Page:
Under Canada’s Species at Risk Act (SARA), the foremost function of COSEWIC is to "assess the status of each wildlife species considered by COSEWIC to be at risk and, as part of the assessment, identify existing and potential threats to the species". COSEWIC held two Wildlife Species Assessment Meetings in this reporting year (October, 2013 to September, 2014) from November 24 to November 29, 2013 and from April 27 to May 2, 2014. During the current reporting period, COSEWIC assessed the status or reviewed the classification of 56 wildlife species. The wildlife species assessment results for the 2012-2013 reporting period include the following: Extinct: 0 Extirpated: 0 Endangered: 23 Threatened: 12 Special Concern: 20 Data Deficient: 0 Not at Risk: 1 Total: 56 Of the 56 wildlife species examined, COSEWIC reviewed the classification of 40 that had been previously assessed. The review of classification for 25 of those wildlife species resulted in a confirmation of the same status as the previous assessment.

Consultation Documents

  • Consultation on Amending the List of Species under the Species at Risk Act : Terrestrial Species - January 2015 (2015)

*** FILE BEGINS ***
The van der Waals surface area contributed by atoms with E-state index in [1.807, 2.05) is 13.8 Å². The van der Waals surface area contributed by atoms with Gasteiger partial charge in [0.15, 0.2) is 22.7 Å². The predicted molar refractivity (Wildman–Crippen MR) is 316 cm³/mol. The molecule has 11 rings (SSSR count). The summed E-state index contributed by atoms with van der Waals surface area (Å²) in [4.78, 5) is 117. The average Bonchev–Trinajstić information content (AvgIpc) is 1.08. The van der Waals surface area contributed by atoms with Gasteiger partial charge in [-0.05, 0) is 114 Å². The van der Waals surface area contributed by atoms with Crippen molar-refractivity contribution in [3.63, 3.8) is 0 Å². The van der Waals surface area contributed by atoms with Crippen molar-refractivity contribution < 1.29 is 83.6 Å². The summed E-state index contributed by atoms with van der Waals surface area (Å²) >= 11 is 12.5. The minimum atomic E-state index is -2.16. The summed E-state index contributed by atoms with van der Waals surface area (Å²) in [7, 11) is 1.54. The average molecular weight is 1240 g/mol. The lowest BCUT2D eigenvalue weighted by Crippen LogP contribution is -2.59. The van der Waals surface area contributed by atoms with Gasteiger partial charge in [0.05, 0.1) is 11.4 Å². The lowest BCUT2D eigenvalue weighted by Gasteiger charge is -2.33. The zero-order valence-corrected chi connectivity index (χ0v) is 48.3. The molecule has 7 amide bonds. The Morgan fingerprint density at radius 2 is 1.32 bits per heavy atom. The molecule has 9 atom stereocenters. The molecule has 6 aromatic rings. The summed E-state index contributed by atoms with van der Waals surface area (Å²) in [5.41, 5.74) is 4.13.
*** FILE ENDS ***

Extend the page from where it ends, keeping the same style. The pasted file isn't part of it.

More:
The Government of Canada is committed to preventing the disappearance of wildlife species at risk from our lands. As part of its strategy for realizing that commitment, on June 5, 2003, the Government of Canada proclaimed the Species at Risk Act (SARA). Attached to the Act is Schedule 1, the list of the species provided for under SARA, also called the List of Wildlife Species at Risk. Extirpated, Endangered and Threatened species on Schedule 1 benefit from the protection of prohibitions and recovery planning requirements under SARA. Special Concern species benefit from its management planning requirements. Schedule 1 has grown from the original 233 to 521 wildlife species at risk. Please submit your comments byApril 15, 2015, for terrestrial species undergoing normal consultationsand byOctober 15, 2015, for terrestrial species undergoing extended consultations.For a description of the consultation paths these species will undergo, please see:Species at Risk Public Registry website